As I said this city is really hard to explain, while many tourists I met love how unpretentious of the city is with unplanned city layout and massive messy electricity wire along the street, I found that these kind of thing can be found in many developing countries especially in Asia. Maybe the most surprised is after saw how well organized of developed country in Santiago, Valparaiso is very different that hardly believe that these two cities are really near less than one hour. I really like the way local adopted unfriendly landscape and bravely built the whole city with harmoniously result that make Valparaiso really is a must see, but for those countless crazy graffiti and murals which in my opinion exceed the tolerant level and already destroy the city charm. The city is really safe but every local I met warned me to be careful from pickpocket. Friendliness and food of Valparaiso are also great to remark and that made Valparaiso to be a really fine World Heritage Site of Chile.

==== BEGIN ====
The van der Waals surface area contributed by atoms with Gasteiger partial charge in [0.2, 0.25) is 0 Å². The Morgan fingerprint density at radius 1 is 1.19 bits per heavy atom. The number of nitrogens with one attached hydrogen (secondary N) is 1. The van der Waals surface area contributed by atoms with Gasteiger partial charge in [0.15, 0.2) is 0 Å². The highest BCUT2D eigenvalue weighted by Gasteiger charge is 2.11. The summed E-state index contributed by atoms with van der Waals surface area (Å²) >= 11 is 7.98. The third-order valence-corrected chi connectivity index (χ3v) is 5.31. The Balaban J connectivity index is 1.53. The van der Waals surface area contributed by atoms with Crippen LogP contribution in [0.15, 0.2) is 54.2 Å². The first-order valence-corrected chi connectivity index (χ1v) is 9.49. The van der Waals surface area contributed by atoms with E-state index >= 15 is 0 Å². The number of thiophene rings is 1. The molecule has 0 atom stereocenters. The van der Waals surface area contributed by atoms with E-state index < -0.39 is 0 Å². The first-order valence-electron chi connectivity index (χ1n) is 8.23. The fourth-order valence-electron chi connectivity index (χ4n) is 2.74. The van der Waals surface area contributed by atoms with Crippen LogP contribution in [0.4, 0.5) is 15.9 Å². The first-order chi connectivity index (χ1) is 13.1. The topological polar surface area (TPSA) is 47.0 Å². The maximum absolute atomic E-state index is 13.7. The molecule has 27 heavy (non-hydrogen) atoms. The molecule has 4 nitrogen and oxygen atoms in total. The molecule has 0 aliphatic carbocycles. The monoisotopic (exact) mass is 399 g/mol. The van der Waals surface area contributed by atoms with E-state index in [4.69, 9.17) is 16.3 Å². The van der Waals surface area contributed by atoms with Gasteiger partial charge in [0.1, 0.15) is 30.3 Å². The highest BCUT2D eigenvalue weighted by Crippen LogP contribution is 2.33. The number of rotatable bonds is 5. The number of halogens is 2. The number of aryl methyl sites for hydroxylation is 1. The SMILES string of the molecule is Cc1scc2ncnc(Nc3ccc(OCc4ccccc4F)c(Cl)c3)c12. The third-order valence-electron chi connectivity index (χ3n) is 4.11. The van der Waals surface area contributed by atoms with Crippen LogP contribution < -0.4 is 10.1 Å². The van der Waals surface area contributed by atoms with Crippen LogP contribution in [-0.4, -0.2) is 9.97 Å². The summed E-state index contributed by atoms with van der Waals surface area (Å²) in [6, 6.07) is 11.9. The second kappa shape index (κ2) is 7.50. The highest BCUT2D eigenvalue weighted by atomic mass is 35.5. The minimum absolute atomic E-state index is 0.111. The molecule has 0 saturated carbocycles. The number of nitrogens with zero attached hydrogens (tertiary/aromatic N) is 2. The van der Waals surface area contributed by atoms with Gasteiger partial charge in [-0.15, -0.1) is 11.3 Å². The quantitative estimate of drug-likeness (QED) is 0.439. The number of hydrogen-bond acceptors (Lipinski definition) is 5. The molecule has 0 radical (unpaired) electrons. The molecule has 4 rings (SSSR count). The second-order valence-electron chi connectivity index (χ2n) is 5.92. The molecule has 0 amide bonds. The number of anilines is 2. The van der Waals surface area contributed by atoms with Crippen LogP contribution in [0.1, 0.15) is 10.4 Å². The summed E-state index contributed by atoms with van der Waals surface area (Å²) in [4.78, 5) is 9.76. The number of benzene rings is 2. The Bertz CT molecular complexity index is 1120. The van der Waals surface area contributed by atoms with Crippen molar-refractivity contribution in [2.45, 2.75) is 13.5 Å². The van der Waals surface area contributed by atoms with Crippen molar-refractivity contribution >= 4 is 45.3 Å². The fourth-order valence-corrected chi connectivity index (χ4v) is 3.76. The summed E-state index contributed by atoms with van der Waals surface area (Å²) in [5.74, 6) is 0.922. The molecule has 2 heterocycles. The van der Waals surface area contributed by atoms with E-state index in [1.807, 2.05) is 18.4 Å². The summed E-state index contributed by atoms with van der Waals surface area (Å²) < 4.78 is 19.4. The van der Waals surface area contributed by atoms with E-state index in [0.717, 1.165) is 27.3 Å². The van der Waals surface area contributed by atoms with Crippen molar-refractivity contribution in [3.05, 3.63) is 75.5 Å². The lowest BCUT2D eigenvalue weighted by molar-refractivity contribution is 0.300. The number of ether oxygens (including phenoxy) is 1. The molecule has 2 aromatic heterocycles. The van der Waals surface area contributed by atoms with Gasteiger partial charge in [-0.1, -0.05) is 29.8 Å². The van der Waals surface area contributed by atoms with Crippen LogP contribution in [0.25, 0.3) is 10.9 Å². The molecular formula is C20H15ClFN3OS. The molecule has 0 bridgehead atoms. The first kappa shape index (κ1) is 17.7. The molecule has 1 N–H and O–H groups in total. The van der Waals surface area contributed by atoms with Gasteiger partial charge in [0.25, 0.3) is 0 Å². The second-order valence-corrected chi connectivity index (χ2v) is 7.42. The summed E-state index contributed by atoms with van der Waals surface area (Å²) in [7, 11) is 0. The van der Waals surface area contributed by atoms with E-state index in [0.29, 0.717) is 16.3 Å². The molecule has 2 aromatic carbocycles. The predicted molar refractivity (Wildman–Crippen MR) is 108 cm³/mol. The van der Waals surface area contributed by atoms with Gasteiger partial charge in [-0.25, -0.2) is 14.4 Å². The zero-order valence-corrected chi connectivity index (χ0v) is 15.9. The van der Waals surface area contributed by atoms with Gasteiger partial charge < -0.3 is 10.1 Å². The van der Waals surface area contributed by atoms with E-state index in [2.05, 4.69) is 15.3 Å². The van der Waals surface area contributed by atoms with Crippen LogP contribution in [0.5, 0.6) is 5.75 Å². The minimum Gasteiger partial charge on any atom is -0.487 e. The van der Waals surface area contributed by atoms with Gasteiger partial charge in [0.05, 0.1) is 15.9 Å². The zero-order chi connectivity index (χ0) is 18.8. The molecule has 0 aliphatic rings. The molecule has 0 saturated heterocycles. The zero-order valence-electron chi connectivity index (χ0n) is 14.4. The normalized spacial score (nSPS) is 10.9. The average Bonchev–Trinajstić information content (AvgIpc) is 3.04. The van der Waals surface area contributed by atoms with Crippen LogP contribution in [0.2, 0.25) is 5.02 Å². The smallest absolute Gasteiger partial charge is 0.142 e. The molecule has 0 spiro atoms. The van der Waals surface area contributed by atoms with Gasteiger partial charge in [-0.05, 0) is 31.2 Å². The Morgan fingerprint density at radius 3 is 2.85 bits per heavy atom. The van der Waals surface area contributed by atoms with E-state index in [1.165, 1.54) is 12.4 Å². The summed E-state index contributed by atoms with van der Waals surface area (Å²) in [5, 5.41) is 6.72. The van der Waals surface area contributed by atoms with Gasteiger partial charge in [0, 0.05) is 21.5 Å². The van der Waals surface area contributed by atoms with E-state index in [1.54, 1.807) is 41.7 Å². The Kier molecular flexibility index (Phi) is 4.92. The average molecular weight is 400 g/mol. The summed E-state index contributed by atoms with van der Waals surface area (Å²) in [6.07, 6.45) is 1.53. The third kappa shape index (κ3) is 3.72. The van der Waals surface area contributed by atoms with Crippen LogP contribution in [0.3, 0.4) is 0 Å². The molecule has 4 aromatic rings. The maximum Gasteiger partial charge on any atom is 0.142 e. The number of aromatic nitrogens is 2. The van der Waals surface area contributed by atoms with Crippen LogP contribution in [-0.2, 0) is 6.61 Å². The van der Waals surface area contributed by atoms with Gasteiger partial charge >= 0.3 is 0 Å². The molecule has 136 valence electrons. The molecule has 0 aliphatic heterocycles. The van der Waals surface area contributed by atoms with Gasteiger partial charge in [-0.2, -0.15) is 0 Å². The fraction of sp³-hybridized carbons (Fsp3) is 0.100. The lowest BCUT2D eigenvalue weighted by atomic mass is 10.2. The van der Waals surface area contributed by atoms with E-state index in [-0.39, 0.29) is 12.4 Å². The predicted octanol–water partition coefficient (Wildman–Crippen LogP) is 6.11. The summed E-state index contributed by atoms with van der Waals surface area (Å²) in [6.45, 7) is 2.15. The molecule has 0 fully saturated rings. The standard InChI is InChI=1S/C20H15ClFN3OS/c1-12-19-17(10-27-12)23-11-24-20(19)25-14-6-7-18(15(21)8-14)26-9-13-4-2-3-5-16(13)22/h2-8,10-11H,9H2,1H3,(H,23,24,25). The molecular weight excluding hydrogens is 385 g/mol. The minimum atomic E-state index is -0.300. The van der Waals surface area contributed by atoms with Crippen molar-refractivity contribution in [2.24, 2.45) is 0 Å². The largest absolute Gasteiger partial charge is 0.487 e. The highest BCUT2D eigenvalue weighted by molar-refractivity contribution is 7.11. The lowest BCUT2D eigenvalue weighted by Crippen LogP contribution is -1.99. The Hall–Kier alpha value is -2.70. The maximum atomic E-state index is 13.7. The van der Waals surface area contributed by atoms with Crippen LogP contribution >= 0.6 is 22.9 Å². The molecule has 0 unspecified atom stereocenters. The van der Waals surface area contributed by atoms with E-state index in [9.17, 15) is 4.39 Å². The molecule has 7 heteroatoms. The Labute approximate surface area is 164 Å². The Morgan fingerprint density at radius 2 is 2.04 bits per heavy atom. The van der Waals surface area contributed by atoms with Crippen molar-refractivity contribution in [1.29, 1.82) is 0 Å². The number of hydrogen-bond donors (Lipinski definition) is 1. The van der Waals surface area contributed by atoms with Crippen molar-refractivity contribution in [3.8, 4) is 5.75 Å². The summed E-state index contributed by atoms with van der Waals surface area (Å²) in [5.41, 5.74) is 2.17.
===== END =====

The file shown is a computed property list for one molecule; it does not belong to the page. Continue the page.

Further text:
Amazing!Great souvenirs, the stairs, 15 lifts, the old port, the hills, the coloured houses, the restaurants behind the ocean and yum,yum seafood including jumbo Hommards from Robinson Crusoe island and, famous wine.
Very exciting City, full of places to discover as the old downtown, the commercial heart of Valparaiso, the Turry Tower Clock, the museum in Cerro Alegre(Happy Hill)with an imprenable Bay view, Victoria Square with lions and fountain, take a bus to sourround the upper City by Alemania avenue; if you like to walk, expend some time in Cordillera, Alegre, Mariposas Hills(+-44). Other interesting place is Playa Ancha and his Quinta de recreo.
At dark, night clubs welcome those with energy to prolong the pleasure with live shows. Next morning dont forget to enjoy a soup at one its public Markets as Cardonal Mercado!
A Magic City
John booth New Zealand
The only disappointing thing we found in Valparaiso was the large amount of restoration work being undertaken. The whole of Serrano Street, the heart of the WHC site, had been dug up, and workers were painstakingly laying new cobble stones along its full length.
The 15 ascensores(lifts) are an intrinsic part of the scene, groaning their way up and down the hillsides, as they have done for over a century, a tribute to the German engineers that built them.
The maze of narrow streets that make up the Upper Town were a delight; a new vista of the harbour opened up around every corner, as well as brightly coloured houses and small eateries.